Abstract
What are the positions of highest courts towards political reform? Answering this question requires to place courts in a common space with political actors. Americanists rely on individual votes to estimate justices’ positions. Comparativists face challenges: First, votes are not published everywhere. Second, positions from judicial votes map into a legal but not a policy space. Addressing both challenges we show how to estimate positions of highest courts using features of decisions available across countries. Our strategy is to leverage the position political actors take when submitting amici briefs to judicial decisions. We apply our strategy to briefs and decisions published by the German Federal Constitutional Court between 1991 to 2009. Estimated ideal points suggest that justices are not mere agents of their partisan nominators. We further show how the distance between a government and the court explains why courts hold hearings, extending established scholarship where alternative approaches fail.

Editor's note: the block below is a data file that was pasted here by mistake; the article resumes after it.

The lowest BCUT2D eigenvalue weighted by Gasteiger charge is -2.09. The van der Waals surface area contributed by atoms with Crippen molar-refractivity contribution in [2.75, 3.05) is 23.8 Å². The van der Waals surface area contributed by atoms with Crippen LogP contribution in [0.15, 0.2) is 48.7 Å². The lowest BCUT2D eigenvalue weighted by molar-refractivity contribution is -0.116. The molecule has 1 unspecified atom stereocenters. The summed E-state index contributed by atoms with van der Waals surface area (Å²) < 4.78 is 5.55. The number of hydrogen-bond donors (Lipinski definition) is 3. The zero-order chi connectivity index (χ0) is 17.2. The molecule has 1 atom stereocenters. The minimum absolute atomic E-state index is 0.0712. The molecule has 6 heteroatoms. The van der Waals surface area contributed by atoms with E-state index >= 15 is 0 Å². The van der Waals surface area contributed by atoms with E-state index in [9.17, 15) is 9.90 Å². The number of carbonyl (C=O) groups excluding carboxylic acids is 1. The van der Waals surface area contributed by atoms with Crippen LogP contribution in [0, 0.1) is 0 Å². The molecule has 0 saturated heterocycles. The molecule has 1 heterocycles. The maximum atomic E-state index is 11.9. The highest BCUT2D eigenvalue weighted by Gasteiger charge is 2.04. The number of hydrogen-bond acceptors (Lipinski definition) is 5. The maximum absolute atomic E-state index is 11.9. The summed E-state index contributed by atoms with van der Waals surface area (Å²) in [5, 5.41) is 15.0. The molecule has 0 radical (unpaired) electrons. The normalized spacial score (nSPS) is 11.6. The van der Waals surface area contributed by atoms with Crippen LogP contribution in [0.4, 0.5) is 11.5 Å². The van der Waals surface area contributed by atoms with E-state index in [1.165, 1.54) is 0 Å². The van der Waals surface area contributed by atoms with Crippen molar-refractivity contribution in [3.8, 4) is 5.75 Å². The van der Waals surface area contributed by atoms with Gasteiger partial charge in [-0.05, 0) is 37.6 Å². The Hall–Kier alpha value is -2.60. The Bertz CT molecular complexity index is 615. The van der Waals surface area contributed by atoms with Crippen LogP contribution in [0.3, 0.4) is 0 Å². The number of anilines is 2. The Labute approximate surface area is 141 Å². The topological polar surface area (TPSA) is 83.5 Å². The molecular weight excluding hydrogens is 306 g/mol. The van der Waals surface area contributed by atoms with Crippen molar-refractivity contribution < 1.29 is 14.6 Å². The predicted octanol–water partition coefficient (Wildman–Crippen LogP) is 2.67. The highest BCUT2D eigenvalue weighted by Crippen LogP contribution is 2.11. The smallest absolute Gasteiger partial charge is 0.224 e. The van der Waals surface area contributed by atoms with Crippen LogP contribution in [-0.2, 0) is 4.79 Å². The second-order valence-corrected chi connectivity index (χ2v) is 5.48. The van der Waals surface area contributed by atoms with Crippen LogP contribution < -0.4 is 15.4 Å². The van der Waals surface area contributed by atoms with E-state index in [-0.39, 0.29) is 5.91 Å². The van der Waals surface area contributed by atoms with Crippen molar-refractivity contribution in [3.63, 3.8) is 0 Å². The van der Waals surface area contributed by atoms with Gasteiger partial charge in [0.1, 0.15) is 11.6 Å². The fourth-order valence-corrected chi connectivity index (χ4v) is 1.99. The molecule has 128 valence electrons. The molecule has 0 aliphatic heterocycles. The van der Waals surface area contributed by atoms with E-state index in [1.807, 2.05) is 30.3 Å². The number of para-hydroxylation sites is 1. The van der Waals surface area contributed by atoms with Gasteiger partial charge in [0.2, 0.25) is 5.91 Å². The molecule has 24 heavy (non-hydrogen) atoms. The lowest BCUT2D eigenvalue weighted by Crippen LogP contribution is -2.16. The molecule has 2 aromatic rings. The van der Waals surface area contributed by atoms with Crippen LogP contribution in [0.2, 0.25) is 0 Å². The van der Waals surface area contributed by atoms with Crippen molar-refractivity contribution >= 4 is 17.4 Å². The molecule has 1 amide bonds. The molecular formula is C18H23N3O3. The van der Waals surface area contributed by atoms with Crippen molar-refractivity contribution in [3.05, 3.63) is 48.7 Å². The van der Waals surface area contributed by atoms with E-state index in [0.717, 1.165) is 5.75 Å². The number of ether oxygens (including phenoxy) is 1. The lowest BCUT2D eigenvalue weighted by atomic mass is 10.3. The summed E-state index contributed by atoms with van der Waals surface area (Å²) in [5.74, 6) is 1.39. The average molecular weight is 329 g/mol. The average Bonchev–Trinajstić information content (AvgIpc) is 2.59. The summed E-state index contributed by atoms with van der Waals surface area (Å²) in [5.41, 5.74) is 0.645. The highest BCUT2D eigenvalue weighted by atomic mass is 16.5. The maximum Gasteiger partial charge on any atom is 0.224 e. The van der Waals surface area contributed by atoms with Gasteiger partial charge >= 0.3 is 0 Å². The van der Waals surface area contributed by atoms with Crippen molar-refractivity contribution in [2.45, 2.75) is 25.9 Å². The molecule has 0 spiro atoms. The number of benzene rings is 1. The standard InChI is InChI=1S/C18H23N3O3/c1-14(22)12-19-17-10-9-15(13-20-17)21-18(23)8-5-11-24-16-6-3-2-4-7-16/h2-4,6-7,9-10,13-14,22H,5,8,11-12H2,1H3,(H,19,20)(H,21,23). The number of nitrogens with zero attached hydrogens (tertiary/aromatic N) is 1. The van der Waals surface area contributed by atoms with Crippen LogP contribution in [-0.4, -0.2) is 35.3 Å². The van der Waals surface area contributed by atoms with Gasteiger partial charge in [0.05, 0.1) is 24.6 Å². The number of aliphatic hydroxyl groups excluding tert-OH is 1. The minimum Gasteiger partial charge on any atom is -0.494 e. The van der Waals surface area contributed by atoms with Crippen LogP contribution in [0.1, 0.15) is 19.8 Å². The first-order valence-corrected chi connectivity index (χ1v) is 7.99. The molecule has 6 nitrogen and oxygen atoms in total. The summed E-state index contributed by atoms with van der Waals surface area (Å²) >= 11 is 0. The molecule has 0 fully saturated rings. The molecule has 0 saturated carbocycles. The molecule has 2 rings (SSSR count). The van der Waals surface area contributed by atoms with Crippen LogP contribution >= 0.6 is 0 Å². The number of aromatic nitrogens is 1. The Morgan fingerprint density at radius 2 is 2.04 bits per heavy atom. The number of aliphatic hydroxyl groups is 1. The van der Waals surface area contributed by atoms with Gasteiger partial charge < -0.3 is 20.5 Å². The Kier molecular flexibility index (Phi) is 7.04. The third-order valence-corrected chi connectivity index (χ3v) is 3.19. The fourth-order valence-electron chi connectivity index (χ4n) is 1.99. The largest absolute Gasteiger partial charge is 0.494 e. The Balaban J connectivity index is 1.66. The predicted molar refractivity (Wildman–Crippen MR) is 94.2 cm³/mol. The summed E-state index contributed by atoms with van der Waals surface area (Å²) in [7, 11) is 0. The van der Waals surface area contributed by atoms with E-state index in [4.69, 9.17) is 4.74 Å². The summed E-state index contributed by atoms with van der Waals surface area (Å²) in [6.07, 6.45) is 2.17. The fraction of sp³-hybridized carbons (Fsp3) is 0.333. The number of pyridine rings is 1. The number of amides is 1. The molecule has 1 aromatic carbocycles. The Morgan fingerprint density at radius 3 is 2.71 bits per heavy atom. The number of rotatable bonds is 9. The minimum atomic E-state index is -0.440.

Status
Submitted for Review.

Together with
David M. Grundmanns (University of Mannheim)
Thomas Gschwend (University of Mannheim)

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